What a delightful book event with Oxford Exchange Bookstore about Spells for Forgetting by Adrienne Young.
It was interesting how such a simple book could bring about so many different layers of conversations. One of the layers we went into was the authenticity of a towns and how the author captured that in many areas. Some of the areas she captured that were when it came to tourists, the orchard, relationships, meetings, and the want for things to stay the same.
One of the ways that things in the real world may stay the same when it comes to small towns, like it did in this book, is when someone is around the people they grew up with and then fall back into that mindset. Which may be a younger aged mindset. Then comes the question of if you grow up with those people all around you, do you still fall into that mindset sometimes, do you ever really grow up, or do you need space in order for nostalgia to grasp you and turn you young again?
Everyone agreed that this book was a dark cozy mystery, like a campfire story. And everyone loved the vibes. Many expected more magic and kept trying to find it within the pages, while others enjoyed the light magic and undercurrent of it, saying that it felt more real that way.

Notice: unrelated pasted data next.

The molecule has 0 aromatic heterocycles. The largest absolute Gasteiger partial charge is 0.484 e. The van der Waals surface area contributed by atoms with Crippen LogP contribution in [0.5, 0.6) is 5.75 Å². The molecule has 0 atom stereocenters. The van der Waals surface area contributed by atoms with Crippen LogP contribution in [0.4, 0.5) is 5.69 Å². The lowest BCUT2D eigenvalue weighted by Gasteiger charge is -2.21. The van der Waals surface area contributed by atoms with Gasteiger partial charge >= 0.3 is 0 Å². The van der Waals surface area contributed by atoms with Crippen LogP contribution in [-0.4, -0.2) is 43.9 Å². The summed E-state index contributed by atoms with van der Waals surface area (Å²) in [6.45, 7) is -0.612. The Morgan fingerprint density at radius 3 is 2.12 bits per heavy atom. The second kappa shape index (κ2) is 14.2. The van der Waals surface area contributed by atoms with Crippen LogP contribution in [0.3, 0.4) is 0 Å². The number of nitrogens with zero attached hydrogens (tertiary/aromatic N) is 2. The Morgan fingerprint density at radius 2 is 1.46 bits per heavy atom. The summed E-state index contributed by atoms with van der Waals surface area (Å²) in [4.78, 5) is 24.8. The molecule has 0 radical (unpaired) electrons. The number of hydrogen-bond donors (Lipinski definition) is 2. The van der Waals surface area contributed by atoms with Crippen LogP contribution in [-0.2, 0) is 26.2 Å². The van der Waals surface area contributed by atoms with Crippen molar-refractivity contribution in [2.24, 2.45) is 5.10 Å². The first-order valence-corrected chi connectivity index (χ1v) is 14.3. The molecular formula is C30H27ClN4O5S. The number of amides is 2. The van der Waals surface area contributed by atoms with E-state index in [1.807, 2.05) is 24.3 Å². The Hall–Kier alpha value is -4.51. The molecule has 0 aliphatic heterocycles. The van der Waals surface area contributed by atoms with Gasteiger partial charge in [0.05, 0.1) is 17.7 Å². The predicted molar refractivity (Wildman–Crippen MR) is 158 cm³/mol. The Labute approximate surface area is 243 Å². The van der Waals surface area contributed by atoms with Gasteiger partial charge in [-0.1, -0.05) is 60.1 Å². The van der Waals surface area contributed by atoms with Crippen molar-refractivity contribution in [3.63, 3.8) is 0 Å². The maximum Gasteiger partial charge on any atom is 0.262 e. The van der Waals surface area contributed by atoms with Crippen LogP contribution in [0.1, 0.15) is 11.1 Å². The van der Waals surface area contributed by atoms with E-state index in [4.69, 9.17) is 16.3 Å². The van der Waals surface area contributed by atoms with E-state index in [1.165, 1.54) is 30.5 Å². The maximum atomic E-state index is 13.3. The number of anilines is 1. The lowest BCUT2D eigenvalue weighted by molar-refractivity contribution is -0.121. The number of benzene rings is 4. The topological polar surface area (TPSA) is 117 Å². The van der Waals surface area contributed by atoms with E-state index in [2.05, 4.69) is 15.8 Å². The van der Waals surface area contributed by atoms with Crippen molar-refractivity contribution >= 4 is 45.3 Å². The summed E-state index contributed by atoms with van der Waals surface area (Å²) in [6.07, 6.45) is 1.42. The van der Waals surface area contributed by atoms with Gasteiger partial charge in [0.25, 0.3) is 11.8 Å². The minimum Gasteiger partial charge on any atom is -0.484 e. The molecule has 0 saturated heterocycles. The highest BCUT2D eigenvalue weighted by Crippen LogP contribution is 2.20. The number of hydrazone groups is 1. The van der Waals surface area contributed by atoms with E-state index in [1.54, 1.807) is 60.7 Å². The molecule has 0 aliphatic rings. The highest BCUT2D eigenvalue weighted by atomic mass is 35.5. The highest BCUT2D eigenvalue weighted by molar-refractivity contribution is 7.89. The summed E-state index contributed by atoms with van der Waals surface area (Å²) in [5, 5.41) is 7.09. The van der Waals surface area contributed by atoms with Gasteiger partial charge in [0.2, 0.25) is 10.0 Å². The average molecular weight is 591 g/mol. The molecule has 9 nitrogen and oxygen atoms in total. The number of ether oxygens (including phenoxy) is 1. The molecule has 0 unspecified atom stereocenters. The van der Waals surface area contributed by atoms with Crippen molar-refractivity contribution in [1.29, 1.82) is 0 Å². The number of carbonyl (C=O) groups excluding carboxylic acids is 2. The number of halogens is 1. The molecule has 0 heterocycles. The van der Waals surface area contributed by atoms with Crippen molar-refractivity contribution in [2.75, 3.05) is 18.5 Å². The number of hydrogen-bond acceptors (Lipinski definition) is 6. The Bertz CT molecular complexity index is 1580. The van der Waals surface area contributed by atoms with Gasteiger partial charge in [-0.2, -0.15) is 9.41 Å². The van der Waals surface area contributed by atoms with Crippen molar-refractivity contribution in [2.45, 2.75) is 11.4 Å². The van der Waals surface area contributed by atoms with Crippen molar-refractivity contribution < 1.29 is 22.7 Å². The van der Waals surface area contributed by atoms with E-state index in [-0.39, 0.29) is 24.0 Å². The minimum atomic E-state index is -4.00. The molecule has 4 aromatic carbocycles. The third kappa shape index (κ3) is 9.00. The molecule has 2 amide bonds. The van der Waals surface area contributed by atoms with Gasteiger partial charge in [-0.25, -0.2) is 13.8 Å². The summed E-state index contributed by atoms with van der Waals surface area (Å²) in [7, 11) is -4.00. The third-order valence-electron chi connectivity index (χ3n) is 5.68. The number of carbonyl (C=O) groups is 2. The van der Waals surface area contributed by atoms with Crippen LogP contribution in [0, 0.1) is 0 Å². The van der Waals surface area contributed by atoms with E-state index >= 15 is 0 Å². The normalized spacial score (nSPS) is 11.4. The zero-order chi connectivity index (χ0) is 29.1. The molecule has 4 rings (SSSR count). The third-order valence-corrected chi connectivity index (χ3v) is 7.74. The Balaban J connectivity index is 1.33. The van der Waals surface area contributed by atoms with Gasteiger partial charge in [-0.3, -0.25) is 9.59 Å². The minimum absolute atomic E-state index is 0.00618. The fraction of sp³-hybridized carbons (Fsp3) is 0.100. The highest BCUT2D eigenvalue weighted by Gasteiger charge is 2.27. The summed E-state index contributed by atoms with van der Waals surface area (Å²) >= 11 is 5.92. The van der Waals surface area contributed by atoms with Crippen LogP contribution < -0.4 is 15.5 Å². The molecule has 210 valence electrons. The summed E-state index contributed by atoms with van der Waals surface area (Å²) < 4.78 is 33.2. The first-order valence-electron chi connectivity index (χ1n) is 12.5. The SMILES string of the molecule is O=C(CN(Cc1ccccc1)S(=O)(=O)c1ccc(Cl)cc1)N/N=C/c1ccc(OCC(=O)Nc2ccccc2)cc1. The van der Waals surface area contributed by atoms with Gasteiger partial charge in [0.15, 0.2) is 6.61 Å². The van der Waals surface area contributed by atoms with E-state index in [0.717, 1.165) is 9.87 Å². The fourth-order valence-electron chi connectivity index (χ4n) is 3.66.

I feel like the most interesting conversation that was had was about how to differentiate YA versus Adult fiction. Many agreed that this book felt like a YA read, but it was a YA author’s first Adult novel. Was the YA-like-feel in the way the book was plotted out and in how the author held the hands of the readers through the mystery? Or was it because it was in the minds of characters who were reliving the past, a period when they were teens? Or was it because of the pacing, the themes or lack thereof, the topics, or the relationships? What makes an adult read an adult read, besides the main character in the present timeline’s age?
All very interesting questions worth hours long of conversation.